Written by Your 5News Team
Last updated on February 06, 2013 @ 1:54AM
Created on February 05, 2013 @ 11:00PM
It was a long one for the Harrison County Board of Education Tuesday night. They first met with legislators for a roundtable discussion before moving into their regular meeting. During that meeting, the board found out an anonymous donor will be changing the way schools do their work.
They'll be getting the largest donation from a private source they've ever seen. It's going to cost around $2 million to buy Liberty High School and Mountaineer Middle School a total of 373 Apple MacBook computers, 1,287 Apple iPads and 413 Apple iMacs. The cost will also include other equipment, training and managed services.
Both schools will become Apple centers, and the devices will be compatible with each other, making for no-hassle assignments. The current computers will be installed at other schools. We may find out who the anonymous donor is once everything is approved.
Once a year, before legislators head to Charleston, the board likes to meet with them to talk about what our schools need. Members stressed funding for more secure school entrances and making sure there's money available to keep Prevention Resource Officers in them.
They also want more to be done about truancy. A second grader missed 40 days of school which had officials questioning how they're supposed to learn basic skills. The board seems to agree that more needs to happen to the parents who are responsible. They also asked for help matching the School Building Authority's funds to make schools more secure. The projected budget deficit for this year is $424 million. Board members said they understand the difficult task at hand so they were sure to stress what needs the most attention.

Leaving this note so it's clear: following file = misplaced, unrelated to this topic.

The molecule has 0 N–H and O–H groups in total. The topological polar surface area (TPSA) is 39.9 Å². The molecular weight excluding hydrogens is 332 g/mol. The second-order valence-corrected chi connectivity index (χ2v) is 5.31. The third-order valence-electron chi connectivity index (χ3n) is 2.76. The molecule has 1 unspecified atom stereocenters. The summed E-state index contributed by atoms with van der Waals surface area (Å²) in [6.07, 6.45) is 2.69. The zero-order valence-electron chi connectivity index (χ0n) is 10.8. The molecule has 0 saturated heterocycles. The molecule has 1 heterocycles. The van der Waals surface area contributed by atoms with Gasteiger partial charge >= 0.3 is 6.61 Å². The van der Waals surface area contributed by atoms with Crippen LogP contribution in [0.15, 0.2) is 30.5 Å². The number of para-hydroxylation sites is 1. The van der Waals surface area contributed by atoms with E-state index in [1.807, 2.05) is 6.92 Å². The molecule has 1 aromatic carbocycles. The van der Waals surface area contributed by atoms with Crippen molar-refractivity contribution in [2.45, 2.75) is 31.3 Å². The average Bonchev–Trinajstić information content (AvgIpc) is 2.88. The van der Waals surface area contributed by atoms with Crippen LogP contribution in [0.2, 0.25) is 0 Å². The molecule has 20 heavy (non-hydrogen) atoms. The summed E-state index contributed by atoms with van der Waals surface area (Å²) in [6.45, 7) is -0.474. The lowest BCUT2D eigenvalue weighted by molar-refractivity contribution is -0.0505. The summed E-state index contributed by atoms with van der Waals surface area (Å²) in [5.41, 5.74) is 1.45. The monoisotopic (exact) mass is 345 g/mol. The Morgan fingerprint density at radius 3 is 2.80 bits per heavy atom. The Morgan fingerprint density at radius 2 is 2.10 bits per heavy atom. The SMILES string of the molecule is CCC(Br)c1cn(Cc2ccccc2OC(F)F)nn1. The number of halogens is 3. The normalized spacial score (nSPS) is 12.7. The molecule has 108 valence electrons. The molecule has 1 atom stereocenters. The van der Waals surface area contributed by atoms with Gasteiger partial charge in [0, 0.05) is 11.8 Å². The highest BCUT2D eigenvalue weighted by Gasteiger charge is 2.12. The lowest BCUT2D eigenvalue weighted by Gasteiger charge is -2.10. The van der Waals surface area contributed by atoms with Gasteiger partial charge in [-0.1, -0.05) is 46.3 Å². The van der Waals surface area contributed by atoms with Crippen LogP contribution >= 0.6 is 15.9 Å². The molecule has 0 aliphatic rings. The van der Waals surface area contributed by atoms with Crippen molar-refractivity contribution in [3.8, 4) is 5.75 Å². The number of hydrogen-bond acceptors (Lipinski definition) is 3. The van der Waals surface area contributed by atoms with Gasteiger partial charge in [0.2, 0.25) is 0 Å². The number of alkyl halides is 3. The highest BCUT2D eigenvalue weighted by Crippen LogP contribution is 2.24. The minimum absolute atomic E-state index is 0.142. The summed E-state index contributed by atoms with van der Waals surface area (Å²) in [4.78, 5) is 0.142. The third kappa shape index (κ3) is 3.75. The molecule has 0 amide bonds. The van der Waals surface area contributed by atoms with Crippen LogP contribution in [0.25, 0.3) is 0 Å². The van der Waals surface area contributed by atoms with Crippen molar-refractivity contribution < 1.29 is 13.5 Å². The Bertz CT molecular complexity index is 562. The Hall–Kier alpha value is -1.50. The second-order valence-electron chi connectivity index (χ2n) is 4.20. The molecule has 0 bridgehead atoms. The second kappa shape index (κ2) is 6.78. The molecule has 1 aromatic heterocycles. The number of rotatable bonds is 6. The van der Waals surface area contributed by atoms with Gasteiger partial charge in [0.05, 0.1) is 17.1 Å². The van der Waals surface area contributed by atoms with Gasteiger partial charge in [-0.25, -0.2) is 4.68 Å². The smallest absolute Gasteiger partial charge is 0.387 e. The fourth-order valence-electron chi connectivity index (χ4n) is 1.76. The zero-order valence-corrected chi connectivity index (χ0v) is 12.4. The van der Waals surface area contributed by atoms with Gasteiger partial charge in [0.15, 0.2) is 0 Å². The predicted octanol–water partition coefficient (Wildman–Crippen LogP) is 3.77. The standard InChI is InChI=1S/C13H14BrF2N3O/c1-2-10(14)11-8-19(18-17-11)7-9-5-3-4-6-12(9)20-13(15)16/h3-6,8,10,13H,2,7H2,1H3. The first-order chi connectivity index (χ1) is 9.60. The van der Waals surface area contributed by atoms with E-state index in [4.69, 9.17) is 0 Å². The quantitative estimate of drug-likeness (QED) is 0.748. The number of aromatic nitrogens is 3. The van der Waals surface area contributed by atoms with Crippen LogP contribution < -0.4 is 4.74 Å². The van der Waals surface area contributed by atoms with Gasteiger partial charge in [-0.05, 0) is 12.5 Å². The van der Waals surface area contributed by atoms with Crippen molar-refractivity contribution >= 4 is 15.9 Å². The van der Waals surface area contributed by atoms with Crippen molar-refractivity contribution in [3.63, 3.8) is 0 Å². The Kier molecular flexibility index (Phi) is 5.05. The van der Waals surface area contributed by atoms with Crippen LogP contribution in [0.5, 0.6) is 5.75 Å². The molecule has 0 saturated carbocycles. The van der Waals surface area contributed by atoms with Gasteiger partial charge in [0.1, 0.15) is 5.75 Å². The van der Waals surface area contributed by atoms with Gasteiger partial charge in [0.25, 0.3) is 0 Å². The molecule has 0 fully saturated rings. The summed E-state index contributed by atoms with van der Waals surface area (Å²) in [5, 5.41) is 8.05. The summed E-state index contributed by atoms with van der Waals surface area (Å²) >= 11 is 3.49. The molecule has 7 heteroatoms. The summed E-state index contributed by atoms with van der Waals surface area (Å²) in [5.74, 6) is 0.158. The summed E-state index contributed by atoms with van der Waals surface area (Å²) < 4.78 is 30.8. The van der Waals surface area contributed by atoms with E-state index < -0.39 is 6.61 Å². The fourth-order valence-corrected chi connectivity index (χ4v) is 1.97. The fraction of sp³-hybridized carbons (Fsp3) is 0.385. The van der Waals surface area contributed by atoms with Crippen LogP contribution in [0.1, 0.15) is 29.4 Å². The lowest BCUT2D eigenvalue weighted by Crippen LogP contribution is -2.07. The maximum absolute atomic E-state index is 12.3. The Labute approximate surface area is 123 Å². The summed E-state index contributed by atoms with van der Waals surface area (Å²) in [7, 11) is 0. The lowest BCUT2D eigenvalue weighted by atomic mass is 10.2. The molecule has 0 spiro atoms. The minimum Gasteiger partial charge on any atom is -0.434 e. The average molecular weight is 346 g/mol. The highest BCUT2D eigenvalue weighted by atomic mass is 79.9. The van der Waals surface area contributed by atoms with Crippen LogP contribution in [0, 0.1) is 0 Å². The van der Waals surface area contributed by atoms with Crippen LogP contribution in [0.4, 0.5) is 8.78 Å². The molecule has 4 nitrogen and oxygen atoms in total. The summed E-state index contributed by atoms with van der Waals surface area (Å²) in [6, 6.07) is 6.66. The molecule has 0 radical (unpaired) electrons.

"We have to come to our legislators and convince them the needs of the school system whether it be the needs for more counselors, more attention to the truancy problem that we have. It's up to them to decide what tax increases or where the money comes from. We have to be prepared to support them in those tax increases if that's what it takes," explained Board President Mike Queen.
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